Government & Politics  December 15, 2023

Northern Colorado airport keeps options open for air traffic control tower

LOVELAND — The Northern Colorado Regional Airport will keep its options open with regard to installation of an air traffic control tower and will renew a contract with the Federal Aviation Administration to make that happen.

The airport commission voted 8-0 Thursday afternoon to recommend approval of a new FAA Contract Tower Operating Agreement. The new agreement, which would take effect Jan. 1, 2024, without a lapse from the contract that ends Dec. 31, 2023, enables the airport to pursue development of a remote tower — now called digital tower — while simultaneously planning for the construction of a brick-and-mortar traditional air traffic control tower.

As described by interim airport manager David Ruppel and Francis Robbins, operations and maintenance manager at the airport, the agreement permits either approach and in about 24 months the airport commission will reach a fork in the road when commission members will need to determine whether to move in one direction or the other.

The regional airport owned by Fort Collins and Loveland has been grappling with establishing a permanent air traffic control solution that might attract a scheduled service airline. A contractor that had been working with the airport and with the FAA on a digital, non-traditional tower pulled out this year, and another vendor stepped in with a willingness to continue development. The commission has debated whether to continue on with the digital tower approach or switch gears and establish a traditional tower. Either approach requires years of effort; some members of the commission questioned whether to pursue a digital approach and potentially have to start over if that failed.

The contract approved Thursday permits both to move forward.

Until permanent air traffic control is established, the commission also authorized airport staff to rent and maintain a mobile facility and to purchase the minimum equipment needed to operate it.

Robbins told the commission that the FAA was willing to pay $600,000 per year to employ five air traffic controllers for the mobile facility if the airport would provide the facilities and equipment at an annual cost of about $170,000.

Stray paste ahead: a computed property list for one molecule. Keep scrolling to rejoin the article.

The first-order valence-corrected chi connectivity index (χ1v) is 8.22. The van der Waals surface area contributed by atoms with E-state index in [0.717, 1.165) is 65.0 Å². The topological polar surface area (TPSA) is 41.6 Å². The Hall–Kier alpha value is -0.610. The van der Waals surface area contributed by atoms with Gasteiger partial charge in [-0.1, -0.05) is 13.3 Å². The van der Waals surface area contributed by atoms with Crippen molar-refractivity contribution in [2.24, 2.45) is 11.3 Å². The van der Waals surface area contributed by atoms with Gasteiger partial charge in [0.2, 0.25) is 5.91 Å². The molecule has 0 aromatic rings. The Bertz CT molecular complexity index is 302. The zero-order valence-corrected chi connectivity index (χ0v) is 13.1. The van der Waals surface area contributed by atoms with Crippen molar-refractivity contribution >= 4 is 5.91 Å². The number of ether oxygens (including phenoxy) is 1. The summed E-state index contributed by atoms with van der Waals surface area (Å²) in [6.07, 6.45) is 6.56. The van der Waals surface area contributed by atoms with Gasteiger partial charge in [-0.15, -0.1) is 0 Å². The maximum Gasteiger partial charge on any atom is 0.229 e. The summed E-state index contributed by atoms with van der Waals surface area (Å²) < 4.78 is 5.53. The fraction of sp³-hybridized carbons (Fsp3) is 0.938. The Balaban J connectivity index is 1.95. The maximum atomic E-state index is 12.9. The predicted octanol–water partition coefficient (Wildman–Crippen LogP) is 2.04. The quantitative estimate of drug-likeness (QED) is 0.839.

In other business Thursday:

  • The commission elected officers — Fort Collins mayor Jeni Arndt will chair the commission, and Jerry Stooksbury will serve as vice chair. Loveland mayor Jacki Marsh and Loveland councilmember Troy Krenning took seats on the commission as appointed by the Loveland City Council.
  • Pilot Rick Turley updated the commission on efforts to establish a permanent solution for hangars for private plane operators. A “shovel-ready” site for a new hangar has yet to be determined, he said.
  • Developer Martin Lind, who owns the privately run Discovery Air operation at the airport, asked the commission “to break the logjam” and “establish parity” so that Discovery can compete equitably with its competitor, JetCenter. He said he needs to build a fixed-based operation with a fuel concession and clear up issues with the lease that his company has with the cities. Commission members noted that the lease is with the cities, not the commission, and the cities “don’t feel that discussions are done” over the issues. The commission asked for an executive session with legal counsel in order to hear the status of disputes between the parties.

LOVELAND — The Northern Colorado Regional Airport will keep its options open with regard to installation of an air traffic control tower and will renew a contract with the Federal Aviation Administration to make that happen.

The airport commission voted 8-0 Thursday afternoon to recommend approval of a new FAA Contract Tower Operating Agreement. The new agreement, which would take effect Jan. 1, 2024, without a lapse from the contract that ends Dec. 31, 2023, enables the airport to pursue development of a remote tower — now called digital tower — while simultaneously planning for the construction of a brick-and-mortar traditional…

Ken Amundson
Ken Amundson is managing editor of BizWest. He has lived in Loveland and reported on issues in the region since 1987. Prior to Colorado, he reported and edited for news organizations in Minnesota and Iowa. He's a parent of two and grandparent of four, all of whom make their homes on the Front Range. A news junkie at heart, he also enjoys competitive sports, especially the Rapids.
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